Creating Quote Images in Canva

As a graphic designer and self-professed graphics nerd, I absolutely adore seeing easy-to-use photo editing programs. Especially when they’re free(ish). 

When I started Bookstagram,  I was working exclusively with my good ol’ trusty photo editors. At the recommendation of many friends, I decided to give Canva a try. Now let me tell you, I was impressed. It was an incredibly intuitive tool that really took out a lot of the guesswork that you’d get with other photo editors. I love this, because it makes the barrier to entry far less daunting, enabling people to create their own gorgeous, professional-looking images (even those who wouldn’t consider themselves particularly artistic). 

I’ve been seeing so many gorgeous quote images floating across my feed and I’ve been so happy to see them. 

For those of you who don’t know where to start, I figured I’d whip up this quick and simple tutorial. And who knows, maybe those of you who’ve been fiddling with Canva might find some inspiration or learn something about how someone else does their work!

I’m going to show you how to make a simple quote image:

Looks pretty straightforward, right? I’d like to say that it’s just a matter of selecting an image and putting text over it, but oftentimes, it requires a bit of finessing. I promise, it sounds more intimidating than it actually is! So, let’s start at the beginning!

From your home page, you can start a new design in a few ways. 

The first way: Top Navigation > Create a Design > Select Appropriate Template (We are using Instagram Post)

The second way: “What Will You Design” Header > Social Media > Instagram Post

The third way: Top Navigation > Templates > Instagram Posts > Create a Blank Instagram Post/Select a Template

Now that you have a blank document, you can add a background image. You can upload your own from your desktop, select an image from Canva’s stock images, or pre-selected backgrounds by using the navigation along the side. This image was found in their stock photos.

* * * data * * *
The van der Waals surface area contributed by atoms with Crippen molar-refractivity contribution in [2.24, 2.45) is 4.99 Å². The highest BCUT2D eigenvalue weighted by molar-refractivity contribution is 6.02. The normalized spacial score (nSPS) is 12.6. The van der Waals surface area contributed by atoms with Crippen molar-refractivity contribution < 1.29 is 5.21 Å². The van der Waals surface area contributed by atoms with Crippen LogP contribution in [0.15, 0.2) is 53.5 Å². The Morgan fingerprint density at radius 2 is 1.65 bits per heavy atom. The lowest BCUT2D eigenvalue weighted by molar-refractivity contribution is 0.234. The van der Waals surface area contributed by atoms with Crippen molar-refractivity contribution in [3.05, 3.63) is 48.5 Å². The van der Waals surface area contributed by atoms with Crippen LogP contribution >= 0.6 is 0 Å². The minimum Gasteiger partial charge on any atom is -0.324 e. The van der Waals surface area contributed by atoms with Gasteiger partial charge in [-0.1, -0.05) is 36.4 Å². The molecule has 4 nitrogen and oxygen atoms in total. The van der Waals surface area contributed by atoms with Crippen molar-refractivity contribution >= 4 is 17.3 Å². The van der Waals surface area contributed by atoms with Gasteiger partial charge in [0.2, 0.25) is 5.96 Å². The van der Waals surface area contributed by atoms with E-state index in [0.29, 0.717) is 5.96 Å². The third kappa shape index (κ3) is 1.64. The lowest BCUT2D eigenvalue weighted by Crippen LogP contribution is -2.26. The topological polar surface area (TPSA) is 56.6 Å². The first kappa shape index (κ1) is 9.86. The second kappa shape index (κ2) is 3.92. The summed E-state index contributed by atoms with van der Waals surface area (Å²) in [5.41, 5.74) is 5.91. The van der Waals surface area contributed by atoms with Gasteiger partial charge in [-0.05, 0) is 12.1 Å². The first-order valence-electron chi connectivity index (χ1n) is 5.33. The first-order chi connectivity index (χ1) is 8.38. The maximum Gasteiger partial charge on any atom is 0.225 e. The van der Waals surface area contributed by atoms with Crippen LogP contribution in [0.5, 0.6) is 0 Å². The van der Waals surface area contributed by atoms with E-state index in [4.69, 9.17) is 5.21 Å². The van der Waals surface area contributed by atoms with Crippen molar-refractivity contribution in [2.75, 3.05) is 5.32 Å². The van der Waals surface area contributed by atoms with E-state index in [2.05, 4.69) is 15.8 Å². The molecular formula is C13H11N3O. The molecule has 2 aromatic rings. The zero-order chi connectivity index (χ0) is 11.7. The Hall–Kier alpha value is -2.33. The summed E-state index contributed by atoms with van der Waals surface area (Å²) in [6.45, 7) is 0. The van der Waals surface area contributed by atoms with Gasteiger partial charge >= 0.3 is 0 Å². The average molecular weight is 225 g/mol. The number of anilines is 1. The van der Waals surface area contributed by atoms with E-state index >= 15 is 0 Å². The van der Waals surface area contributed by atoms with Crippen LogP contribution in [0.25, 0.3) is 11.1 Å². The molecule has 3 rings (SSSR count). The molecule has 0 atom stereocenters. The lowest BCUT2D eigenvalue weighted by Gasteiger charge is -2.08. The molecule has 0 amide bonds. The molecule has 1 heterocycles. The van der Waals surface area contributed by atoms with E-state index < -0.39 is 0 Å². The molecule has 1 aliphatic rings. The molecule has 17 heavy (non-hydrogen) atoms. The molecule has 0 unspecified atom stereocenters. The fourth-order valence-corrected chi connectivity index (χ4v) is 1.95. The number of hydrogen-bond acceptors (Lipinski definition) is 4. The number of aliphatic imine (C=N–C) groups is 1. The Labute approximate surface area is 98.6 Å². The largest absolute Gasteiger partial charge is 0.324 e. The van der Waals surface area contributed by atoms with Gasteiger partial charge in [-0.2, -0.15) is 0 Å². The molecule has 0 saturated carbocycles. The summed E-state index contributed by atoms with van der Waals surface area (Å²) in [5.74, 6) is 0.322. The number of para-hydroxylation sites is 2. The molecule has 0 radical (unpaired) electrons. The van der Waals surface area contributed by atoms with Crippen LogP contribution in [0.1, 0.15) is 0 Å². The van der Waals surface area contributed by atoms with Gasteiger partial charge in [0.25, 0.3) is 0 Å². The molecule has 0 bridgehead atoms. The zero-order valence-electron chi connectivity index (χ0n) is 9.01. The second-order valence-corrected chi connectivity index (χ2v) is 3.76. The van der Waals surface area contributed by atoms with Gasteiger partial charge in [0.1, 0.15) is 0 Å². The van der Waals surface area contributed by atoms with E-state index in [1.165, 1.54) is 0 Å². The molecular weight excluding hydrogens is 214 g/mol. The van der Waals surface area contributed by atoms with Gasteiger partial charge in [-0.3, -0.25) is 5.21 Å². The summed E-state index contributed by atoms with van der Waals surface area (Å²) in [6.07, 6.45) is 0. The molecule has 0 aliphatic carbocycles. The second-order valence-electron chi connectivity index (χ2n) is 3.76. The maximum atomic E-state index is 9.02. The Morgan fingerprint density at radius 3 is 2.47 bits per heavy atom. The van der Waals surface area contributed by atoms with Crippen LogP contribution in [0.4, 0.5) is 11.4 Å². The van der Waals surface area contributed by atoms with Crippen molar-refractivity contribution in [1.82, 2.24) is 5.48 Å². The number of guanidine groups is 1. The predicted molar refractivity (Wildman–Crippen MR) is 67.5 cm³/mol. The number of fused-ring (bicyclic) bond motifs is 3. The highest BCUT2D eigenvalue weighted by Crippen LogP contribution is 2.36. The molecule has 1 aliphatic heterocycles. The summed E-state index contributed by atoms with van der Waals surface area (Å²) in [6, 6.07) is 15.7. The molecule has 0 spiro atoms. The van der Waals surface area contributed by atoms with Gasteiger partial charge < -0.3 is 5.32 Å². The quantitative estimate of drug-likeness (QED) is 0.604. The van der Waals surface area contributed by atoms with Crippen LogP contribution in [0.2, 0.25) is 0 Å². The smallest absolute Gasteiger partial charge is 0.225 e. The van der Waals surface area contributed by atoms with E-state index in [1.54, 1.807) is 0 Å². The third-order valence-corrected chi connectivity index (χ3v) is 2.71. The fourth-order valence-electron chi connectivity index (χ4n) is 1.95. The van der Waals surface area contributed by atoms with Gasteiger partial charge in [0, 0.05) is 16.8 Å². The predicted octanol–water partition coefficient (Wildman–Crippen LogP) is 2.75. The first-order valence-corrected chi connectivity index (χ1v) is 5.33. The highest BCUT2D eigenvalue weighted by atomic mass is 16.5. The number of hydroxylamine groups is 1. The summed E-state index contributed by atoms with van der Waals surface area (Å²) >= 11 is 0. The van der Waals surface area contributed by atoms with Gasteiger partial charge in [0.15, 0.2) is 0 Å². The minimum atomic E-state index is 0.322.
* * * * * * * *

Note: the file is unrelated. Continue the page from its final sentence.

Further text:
Select the image you would, and drag it over to the canvas. The image should snap to the background. If it does not, you can make it the background by right-clicking and selecting, “Set Image as Background.”

It’s time to add our text! Using the left-hand side navigation, you can find the text options. You can select between heading, subheading, and text. Or! You can scroll through their offered font combinations until you find something you like. I went for a pre-made one because… Well, if it ain’t broke.

Now, let’s take a look at it! 

Ohhhh no no no-no. We cannot have that! The background is too light and it’s making it difficult to read some of text! We don’t want that! We want it to be legible. Let me show you how to fix that!

First things first, you’re going to want to select your image by clicking on it. You’ll know what is selected because a beautiful blue border will form around it. Once you’ve selected the post, you will see an option on the top bar to edit the image. Click on that, and you will see a list of options. In this tutorial, I’m focusing exclusively on adjusting the image. So!  Let’s take a look at the Adjust Options, shall we?

First, there is brightness. Brightness changes the overall… well, the brightness of the image. This is perfect in these situations where you want lighter text to stand out. So, let’s set the brightness of this image to -30!

Looking good, but not quite what we’re looking for quite yet. Let’s go play with some contrast!

Contrast is, simply put, is the contrast between light and dark colors. The less contrast an image has, the less shade variation there is.  This is yet another tool in your arsenal for priming a light image for light text. Let’s take a look at how contrast changes the image. 

Now that we know what Contrast does, let’s set this to -21 and take a look!

You’ll see there is a third option, and that is Saturation! What is Saturation? It is just another way of describing the intensity of the colors in the image. So, the higher the saturation means more vibrant colors, whereas, the less saturation, the less colors (gray). Let me show you!

Cool, right? With this particular image, I don’t feel like we need to play that much with saturation, so let’s just give it a good ol’ 2!

That’s looking really nice! 

Now that the image is primed and ready for contrast, I can do a bit more playing around to make it exactly how I like. 

I find that another way to make text stand out is to add a blur on the image, so I’m going to add a very small one here.  

It’s just missing one last thing! A text shadow!

I can create one (or play with other text effects) by selecting my text layer, clicking the three-dot menu, and selecting “Effects.” In this particular image, I used, “Lift” set at the default 50!

If this helped you in any way, please let me know! And if you’re interested in seeing more Canva tutorials, feel free to comment below/tag me on Instagram! I want to see your Canva creations if you’ve followed this tutorial!

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